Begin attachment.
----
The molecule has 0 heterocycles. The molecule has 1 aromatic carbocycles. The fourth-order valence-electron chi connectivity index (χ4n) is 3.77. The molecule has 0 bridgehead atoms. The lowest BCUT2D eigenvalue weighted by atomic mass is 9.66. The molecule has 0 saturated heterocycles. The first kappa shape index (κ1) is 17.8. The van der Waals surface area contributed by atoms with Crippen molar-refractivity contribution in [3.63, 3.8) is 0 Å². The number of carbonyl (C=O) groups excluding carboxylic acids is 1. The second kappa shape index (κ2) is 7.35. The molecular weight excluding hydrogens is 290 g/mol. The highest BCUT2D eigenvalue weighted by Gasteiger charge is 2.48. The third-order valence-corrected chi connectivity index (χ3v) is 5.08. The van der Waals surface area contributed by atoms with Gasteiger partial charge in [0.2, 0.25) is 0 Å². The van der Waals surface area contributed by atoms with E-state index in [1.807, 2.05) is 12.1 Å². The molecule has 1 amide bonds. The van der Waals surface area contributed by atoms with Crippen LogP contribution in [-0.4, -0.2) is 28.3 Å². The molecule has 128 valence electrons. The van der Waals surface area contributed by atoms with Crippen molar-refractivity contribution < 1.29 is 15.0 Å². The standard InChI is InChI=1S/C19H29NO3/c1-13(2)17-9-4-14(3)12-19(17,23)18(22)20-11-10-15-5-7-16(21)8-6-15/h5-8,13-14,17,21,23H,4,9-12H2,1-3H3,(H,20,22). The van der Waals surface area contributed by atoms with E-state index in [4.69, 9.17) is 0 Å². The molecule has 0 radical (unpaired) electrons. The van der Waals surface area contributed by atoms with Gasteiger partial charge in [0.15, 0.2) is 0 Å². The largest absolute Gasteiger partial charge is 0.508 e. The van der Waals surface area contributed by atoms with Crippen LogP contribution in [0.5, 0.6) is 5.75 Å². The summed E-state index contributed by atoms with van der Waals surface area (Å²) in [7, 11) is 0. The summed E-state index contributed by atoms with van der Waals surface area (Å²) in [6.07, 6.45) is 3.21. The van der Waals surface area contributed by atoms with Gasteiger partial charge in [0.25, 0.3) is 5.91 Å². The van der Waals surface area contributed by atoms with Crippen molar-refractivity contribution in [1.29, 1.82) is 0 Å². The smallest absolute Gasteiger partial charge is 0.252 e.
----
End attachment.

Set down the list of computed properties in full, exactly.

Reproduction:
The molecule has 0 heterocycles. The molecule has 1 aromatic carbocycles. The fourth-order valence-electron chi connectivity index (χ4n) is 3.77. The molecule has 0 bridgehead atoms. The lowest BCUT2D eigenvalue weighted by atomic mass is 9.66. The molecule has 0 saturated heterocycles. The first kappa shape index (κ1) is 17.8. The van der Waals surface area contributed by atoms with Crippen molar-refractivity contribution in [3.63, 3.8) is 0 Å². The number of carbonyl (C=O) groups excluding carboxylic acids is 1. The second kappa shape index (κ2) is 7.35. The molecular weight excluding hydrogens is 290 g/mol. The highest BCUT2D eigenvalue weighted by Gasteiger charge is 2.48. The third-order valence-corrected chi connectivity index (χ3v) is 5.08. The van der Waals surface area contributed by atoms with Gasteiger partial charge in [0.2, 0.25) is 0 Å². The van der Waals surface area contributed by atoms with E-state index in [1.807, 2.05) is 12.1 Å². The molecule has 1 amide bonds. The van der Waals surface area contributed by atoms with Crippen LogP contribution in [-0.4, -0.2) is 28.3 Å². The molecule has 128 valence electrons. The van der Waals surface area contributed by atoms with Crippen molar-refractivity contribution < 1.29 is 15.0 Å². The standard InChI is InChI=1S/C19H29NO3/c1-13(2)17-9-4-14(3)12-19(17,23)18(22)20-11-10-15-5-7-16(21)8-6-15/h5-8,13-14,17,21,23H,4,9-12H2,1-3H3,(H,20,22). The van der Waals surface area contributed by atoms with E-state index in [4.69, 9.17) is 0 Å². The molecule has 0 radical (unpaired) electrons. The van der Waals surface area contributed by atoms with Gasteiger partial charge in [0.15, 0.2) is 0 Å². The largest absolute Gasteiger partial charge is 0.508 e. The van der Waals surface area contributed by atoms with Crippen LogP contribution in [0.5, 0.6) is 5.75 Å². The summed E-state index contributed by atoms with van der Waals surface area (Å²) in [7, 11) is 0. The summed E-state index contributed by atoms with van der Waals surface area (Å²) in [6.07, 6.45) is 3.21. The van der Waals surface area contributed by atoms with Gasteiger partial charge in [0.25, 0.3) is 5.91 Å². The van der Waals surface area contributed by atoms with Crippen molar-refractivity contribution in [1.29, 1.82) is 0 Å². The smallest absolute Gasteiger partial charge is 0.252 e.